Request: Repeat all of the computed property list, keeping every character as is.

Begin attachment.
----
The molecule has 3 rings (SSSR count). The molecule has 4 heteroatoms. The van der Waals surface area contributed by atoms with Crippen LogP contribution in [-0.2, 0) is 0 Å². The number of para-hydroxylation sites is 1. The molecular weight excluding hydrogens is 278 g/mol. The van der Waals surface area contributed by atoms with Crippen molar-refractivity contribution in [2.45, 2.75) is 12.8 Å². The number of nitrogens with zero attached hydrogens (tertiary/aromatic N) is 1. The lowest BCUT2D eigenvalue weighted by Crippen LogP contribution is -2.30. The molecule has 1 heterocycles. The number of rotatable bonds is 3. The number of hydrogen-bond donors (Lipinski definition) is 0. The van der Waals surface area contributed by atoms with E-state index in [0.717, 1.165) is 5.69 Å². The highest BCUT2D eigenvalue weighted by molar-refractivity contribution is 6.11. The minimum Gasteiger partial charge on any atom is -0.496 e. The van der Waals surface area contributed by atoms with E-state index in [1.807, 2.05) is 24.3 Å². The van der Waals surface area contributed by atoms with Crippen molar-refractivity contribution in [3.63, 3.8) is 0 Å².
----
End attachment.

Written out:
The molecule has 3 rings (SSSR count). The molecule has 4 heteroatoms. The van der Waals surface area contributed by atoms with Crippen LogP contribution in [-0.2, 0) is 0 Å². The number of para-hydroxylation sites is 1. The molecular weight excluding hydrogens is 278 g/mol. The van der Waals surface area contributed by atoms with Crippen molar-refractivity contribution in [2.45, 2.75) is 12.8 Å². The number of nitrogens with zero attached hydrogens (tertiary/aromatic N) is 1. The lowest BCUT2D eigenvalue weighted by Crippen LogP contribution is -2.30. The molecule has 1 heterocycles. The number of rotatable bonds is 3. The number of hydrogen-bond donors (Lipinski definition) is 0. The van der Waals surface area contributed by atoms with E-state index in [0.717, 1.165) is 5.69 Å². The highest BCUT2D eigenvalue weighted by molar-refractivity contribution is 6.11. The minimum Gasteiger partial charge on any atom is -0.496 e. The van der Waals surface area contributed by atoms with E-state index in [1.807, 2.05) is 24.3 Å². The van der Waals surface area contributed by atoms with Crippen molar-refractivity contribution in [3.63, 3.8) is 0 Å².